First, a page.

So, keep writing, don’t give up, hold strong to what you believe in and absorb the advice from those you aspire to be. That will always keep you motivated.

Watch the Novel Reading: 

Performed by Kat Smiley

BUY Author’s Novel on Amazon

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Interview with Poet Lauren White (First Contact)

Matthew Toffolo: What is the theme of your poem?

Lauren White: The theme was initially love, loss, and heartbreak. Towards the end, it turned into hope.

2) What motivated you to write this poem?

I wrote this about the last man that I dated. He had a huge impact on me in a short amount of time. Most of the lines in the poem have some ring of truth, including the nicknames and the Star Trek First Contact Day reference, which is the day we started talking to each other. It was a whirlwind that ended abruptly. I had a lot of thoughts and emotions afterwards that I have been processing through poetry. This was the second of several poems about him.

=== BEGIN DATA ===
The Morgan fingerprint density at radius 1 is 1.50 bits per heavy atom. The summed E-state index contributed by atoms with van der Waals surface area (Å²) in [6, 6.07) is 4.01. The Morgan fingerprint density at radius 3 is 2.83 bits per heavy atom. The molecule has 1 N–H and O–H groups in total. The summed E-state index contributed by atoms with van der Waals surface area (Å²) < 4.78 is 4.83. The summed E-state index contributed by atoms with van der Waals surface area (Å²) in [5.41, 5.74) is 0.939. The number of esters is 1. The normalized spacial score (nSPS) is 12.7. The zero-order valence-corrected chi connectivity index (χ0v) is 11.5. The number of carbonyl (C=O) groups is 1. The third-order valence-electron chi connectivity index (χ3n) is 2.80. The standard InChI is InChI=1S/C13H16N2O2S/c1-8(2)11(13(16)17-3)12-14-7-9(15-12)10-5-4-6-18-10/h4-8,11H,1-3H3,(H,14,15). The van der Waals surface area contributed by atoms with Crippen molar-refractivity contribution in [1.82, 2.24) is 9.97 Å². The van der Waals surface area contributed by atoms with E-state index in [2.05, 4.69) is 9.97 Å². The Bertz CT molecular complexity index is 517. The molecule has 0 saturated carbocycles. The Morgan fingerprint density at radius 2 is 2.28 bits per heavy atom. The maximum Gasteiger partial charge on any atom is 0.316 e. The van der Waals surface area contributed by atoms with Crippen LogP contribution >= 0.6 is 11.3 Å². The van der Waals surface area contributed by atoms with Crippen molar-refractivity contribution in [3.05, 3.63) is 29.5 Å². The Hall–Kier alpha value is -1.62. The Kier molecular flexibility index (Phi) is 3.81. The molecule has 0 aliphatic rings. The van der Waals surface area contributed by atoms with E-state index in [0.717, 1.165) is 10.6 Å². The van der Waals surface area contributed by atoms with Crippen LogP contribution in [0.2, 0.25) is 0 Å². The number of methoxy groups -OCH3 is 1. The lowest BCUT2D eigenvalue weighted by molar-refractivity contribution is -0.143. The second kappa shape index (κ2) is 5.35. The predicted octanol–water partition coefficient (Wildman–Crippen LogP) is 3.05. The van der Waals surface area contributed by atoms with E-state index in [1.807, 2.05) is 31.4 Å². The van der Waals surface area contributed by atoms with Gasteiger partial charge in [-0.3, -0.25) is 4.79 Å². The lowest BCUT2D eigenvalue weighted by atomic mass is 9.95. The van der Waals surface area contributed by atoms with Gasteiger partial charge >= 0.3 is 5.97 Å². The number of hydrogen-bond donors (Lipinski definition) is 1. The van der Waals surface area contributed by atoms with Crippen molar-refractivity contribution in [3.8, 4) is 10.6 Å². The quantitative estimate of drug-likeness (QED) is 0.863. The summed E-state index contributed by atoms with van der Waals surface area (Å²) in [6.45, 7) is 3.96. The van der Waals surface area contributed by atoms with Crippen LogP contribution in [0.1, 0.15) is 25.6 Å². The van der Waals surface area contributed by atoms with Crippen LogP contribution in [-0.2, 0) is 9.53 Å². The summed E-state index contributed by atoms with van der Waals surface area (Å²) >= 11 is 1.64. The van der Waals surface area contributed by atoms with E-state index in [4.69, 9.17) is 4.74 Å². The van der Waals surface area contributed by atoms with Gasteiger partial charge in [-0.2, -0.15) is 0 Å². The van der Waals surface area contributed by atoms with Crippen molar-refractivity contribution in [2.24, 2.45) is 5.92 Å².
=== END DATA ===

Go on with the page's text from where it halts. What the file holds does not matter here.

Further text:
3) How long have you been writing poetry?

I’m actually not sure how long I have been writing. I believe that i’ve probably always written on scraps of paper here and there. The earliest poems that I can remember are those from high school. I was in high school the first time I won a poetry contest. I also participated in a literary magazine. I had been writing off and on since then, but am currently trying to write each day, as I find the process therapeutic.

4) If you could have dinner with one person (dead or alive), who would that be?